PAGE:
My truest moments of community have always seemed to work in the following way.
Everybody starts by laying down their cross. Confident that their suffering is the heaviest. Convinced that they would trade places with anyone if they could. But once they take a look around, once they really feel the weight of the suffering other people have been carrying, they reach down and pick their cross right back up.
You know, on second thought, my problems aren’t so bad after all.
It’s a beautiful and surprising moment. Accepting our mistakes as proof of our humanness, it doesn’t get much better than that.
It reminds me of a passage from a recovery devotional. The former addict explained that joy was multiplied in direct proportion to the extent that she shared it.
Which then means, that pain is divided in direct proportion to the same. Once we admit what we think we are alone with, magically, we grow closer together. We realize we’re less alone than we thought. And we learn that underneath people’s perfectly curated masks of pleasure, there is always a fellow human being beset with problems and difficulties just as we are.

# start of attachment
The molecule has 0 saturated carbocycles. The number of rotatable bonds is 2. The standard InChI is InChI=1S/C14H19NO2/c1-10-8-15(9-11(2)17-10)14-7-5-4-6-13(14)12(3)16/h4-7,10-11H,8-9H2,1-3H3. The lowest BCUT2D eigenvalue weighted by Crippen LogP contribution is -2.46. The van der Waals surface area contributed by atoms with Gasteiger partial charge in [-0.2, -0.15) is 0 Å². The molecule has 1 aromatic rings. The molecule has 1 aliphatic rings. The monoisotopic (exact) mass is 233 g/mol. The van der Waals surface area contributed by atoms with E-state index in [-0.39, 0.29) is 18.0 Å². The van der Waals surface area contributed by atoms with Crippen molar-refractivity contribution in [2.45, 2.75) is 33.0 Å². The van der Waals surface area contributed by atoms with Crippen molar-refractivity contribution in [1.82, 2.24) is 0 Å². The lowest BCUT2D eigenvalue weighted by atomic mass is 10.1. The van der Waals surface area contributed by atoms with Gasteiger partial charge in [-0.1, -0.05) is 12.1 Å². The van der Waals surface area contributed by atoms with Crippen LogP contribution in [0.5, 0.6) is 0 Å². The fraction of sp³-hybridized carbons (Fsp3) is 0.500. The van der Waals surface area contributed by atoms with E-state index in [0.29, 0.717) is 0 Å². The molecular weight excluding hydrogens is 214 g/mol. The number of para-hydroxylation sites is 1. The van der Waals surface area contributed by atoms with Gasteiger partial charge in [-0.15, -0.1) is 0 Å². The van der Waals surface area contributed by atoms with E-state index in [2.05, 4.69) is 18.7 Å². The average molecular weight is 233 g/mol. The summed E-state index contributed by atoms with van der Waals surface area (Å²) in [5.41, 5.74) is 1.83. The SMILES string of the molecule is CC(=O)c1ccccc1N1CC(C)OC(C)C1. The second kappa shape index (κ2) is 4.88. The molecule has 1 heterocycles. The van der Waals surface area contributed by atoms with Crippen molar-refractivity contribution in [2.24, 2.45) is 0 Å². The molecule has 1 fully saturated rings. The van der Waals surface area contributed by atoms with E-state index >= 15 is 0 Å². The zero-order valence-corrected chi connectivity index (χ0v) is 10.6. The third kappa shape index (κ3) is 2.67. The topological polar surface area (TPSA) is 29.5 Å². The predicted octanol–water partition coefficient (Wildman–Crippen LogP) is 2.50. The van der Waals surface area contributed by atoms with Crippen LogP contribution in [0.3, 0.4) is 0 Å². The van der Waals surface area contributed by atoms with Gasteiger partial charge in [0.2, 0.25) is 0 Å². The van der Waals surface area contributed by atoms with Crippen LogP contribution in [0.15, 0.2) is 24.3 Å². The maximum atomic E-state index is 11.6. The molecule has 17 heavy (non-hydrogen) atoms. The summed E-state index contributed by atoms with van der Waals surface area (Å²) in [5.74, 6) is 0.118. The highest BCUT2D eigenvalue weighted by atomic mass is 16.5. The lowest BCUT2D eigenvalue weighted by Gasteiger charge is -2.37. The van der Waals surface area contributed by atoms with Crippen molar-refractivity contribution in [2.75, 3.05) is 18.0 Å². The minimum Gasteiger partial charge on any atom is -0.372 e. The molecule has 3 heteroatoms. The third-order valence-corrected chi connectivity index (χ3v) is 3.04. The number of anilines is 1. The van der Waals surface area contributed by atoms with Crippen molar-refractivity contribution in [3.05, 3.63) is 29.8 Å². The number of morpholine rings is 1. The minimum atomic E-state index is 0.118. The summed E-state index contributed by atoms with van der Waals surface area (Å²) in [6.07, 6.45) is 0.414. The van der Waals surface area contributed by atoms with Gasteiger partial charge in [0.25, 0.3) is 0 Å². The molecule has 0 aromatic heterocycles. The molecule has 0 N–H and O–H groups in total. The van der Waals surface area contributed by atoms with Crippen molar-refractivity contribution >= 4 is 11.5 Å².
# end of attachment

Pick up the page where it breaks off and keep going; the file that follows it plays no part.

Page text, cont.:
It’s not about misery loving company, it’s about failure finding everybody.
Remember, bravely going forward alone isn’t a sustainable coping strategy. Move your heart out of isolation contraction and into connection.
Tap into the power of we.
LET ME ASK YA THIS…
When was the last time you admitted what you thought you were alone with?
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That Guy with the Nametag
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